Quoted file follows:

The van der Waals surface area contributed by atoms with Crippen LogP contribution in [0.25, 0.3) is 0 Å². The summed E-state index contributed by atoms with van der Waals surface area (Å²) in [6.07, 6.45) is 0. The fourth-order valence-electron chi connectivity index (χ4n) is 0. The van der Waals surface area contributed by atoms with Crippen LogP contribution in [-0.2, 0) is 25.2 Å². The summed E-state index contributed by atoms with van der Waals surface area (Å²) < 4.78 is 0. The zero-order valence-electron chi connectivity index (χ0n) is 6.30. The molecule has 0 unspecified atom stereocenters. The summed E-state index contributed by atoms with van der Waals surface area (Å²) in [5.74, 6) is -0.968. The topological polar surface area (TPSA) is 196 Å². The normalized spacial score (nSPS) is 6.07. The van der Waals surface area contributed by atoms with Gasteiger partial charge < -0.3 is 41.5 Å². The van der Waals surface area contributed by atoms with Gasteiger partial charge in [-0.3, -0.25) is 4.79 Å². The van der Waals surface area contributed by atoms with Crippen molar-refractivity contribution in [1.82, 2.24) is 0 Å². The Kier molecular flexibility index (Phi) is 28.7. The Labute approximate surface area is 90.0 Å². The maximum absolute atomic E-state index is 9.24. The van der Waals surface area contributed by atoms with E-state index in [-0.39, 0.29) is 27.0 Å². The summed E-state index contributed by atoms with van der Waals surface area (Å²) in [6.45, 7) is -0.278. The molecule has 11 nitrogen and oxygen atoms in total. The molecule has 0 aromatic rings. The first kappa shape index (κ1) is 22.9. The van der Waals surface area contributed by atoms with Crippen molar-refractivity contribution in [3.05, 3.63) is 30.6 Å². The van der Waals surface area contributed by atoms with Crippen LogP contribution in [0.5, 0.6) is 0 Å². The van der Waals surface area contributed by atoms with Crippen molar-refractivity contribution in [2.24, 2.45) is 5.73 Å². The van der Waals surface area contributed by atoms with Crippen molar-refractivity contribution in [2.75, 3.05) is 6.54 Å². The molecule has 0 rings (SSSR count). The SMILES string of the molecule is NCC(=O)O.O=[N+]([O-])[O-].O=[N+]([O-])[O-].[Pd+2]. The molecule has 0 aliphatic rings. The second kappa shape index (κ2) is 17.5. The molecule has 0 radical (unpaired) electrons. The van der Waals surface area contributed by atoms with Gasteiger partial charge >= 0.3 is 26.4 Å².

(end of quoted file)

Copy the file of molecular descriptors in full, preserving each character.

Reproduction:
The van der Waals surface area contributed by atoms with Crippen LogP contribution in [0.25, 0.3) is 0 Å². The summed E-state index contributed by atoms with van der Waals surface area (Å²) in [6.07, 6.45) is 0. The fourth-order valence-electron chi connectivity index (χ4n) is 0. The van der Waals surface area contributed by atoms with Crippen LogP contribution in [-0.2, 0) is 25.2 Å². The summed E-state index contributed by atoms with van der Waals surface area (Å²) < 4.78 is 0. The zero-order valence-electron chi connectivity index (χ0n) is 6.30. The molecule has 0 unspecified atom stereocenters. The summed E-state index contributed by atoms with van der Waals surface area (Å²) in [5.74, 6) is -0.968. The topological polar surface area (TPSA) is 196 Å². The normalized spacial score (nSPS) is 6.07. The van der Waals surface area contributed by atoms with Gasteiger partial charge < -0.3 is 41.5 Å². The van der Waals surface area contributed by atoms with Gasteiger partial charge in [-0.3, -0.25) is 4.79 Å². The van der Waals surface area contributed by atoms with Crippen molar-refractivity contribution in [1.82, 2.24) is 0 Å². The Kier molecular flexibility index (Phi) is 28.7. The Labute approximate surface area is 90.0 Å². The maximum absolute atomic E-state index is 9.24. The van der Waals surface area contributed by atoms with E-state index in [-0.39, 0.29) is 27.0 Å². The summed E-state index contributed by atoms with van der Waals surface area (Å²) in [6.45, 7) is -0.278. The molecule has 11 nitrogen and oxygen atoms in total. The molecule has 0 aromatic rings. The first kappa shape index (κ1) is 22.9. The van der Waals surface area contributed by atoms with Crippen molar-refractivity contribution in [3.05, 3.63) is 30.6 Å². The van der Waals surface area contributed by atoms with Crippen LogP contribution in [0.5, 0.6) is 0 Å². The van der Waals surface area contributed by atoms with Crippen molar-refractivity contribution in [2.24, 2.45) is 5.73 Å². The van der Waals surface area contributed by atoms with Crippen molar-refractivity contribution in [2.75, 3.05) is 6.54 Å². The molecule has 0 rings (SSSR count). The SMILES string of the molecule is NCC(=O)O.O=[N+]([O-])[O-].O=[N+]([O-])[O-].[Pd+2]. The molecule has 0 aliphatic rings. The second kappa shape index (κ2) is 17.5. The molecule has 0 radical (unpaired) electrons. The van der Waals surface area contributed by atoms with Gasteiger partial charge >= 0.3 is 26.4 Å².